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Daily Current Affairs for UPSC IAS: 29th November 2022

Today Current Affairs: 29th November 2022 for UPSC IAS exams, State PSC exams, SSC CGL, State SSC, RRB, Railways, Banking Exam & IBPS, etc


Global Snow Leopard Ecosystem Protection Program:

Indian scientists recently received international award on behalf of snow leopard conservation alliance.

  • Indian snow leopard experts received the Madrid-based BBVA Foundation’s Worldwide Biodiversity Conservation Award on behalf of a 12-nation intergovernmental alliance -The Global Snow Leopard Ecosystem Protection Program (GSLEP).
  • The GSLEP is a first-of-its-kind intergovernmental alliance for the conservation of the snow leopard and its unique ecosystem.
  • It is led by the environment ministers of 12 countries in Asia that form the home range of the snow leopard.
  • These are Afghanistan, Bhutan, China, India, Kazakhstan, Kyrgyzstan, Mongolia, Nepal, Pakistan, Russia, Tajikistan and Uzbekistan.
  • The total range spans two million square kilometres.
  • The GSLEP Program’s secretariat is based in Bishkek, and is hosted by the Ministry of Natural Resources, Ecology and Technical Supervision of the Kyrgyz Republic.
  • GSLEP was created in 2013 when officials, politicians and conservationists arrived at a common conservation strategy enshrined in the Bishkek Declaration (2013) to cooperate in the conservation of this species and its habitat.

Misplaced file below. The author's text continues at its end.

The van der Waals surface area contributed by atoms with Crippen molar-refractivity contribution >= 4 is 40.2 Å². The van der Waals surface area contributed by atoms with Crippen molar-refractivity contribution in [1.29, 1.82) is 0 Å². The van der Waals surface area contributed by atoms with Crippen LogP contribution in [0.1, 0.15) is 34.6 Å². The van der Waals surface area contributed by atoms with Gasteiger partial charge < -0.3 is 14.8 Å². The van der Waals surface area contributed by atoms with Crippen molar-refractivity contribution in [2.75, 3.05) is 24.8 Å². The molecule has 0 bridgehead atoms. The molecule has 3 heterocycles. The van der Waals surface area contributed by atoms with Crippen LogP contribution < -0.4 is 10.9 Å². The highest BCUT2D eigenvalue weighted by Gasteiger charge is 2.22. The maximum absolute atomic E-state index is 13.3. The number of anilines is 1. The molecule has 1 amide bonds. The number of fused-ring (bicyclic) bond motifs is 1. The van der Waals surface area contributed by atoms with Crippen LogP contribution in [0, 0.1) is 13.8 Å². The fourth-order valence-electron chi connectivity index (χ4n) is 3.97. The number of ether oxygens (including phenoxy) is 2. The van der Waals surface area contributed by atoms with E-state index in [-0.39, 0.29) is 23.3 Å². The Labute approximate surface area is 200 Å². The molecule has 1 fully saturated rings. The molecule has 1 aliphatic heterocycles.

First Woman President Of The Indian Olympic Association:

PT Usha is set to become the first woman President of the Indian Olympic Association (IOA). She will also become the first Olympian and first international medallist to head the IOA in its 95-year-old history.

  • The Indian Olympic Association is the governing body for the Olympic Movement and the Commonwealth Games in India.
  • As an affiliated member of the International Olympic Committee (IOC), Commonwealth Games Federation (CGF), Olympic Council of Asia (OCA) and Association of National Olympic Committees (ANOC), the IOA administers various aspects of sports governance and athletes’ welfare in the country.
  • In this regard, the IOA oversees the representation of athletes or teams participating in the Olympic Games, Commonwealth Games, Asian Games and other international multi-sport competitions of IOC, CGF, OCA and ANOC.
  • The Indian Olympic Association is recognised by the Ministry of Youth Affairs and Sports.
  • The IOA was established in the year 1927 with Sir Dorabji Tata and Dr. A.G. Noehren as the Founding President and Secretary General respectively. It is registered as a Non-Profit Organisation under the Societies Registration Act of 1860.
  • The Indian Olympic Association is currently governed by a 32-member Executive Council, headed by President.
  • The election for the Executive Council is held once in every 4 years.

China-Indian Ocean Region Forum:

The China International Development Cooperation Agency (CIDCA), held a meeting of the China-Indian Ocean Region Forum in which 19 countries took part but not India.

Highlights of the Meet:

  • Theme: Shared Development: Theory and Practice from the Perspective of the Blue Economy.
  • Participating Countries: Indonesia, Pakistan, Myanmar, Sri Lanka, Bangladesh, Maldives, Nepal, Afghanistan, Iran, Oman, South Africa, Kenya, Mozambique, Tanzania, Seychelles, Madagascar, Mauritius, Djibouti, Australia and representatives of 3 international organisations were present.
  • India was reportedly not invited.
  • Marine Disaster Prevention and Mitigation Cooperation Mechanism:
    • China proposed to establish a marine disaster prevention and mitigation cooperation mechanism between China and countries in the Indian Ocean region.
    • China expressed its willingness to provide necessary financial, material, and technical support to countries in need.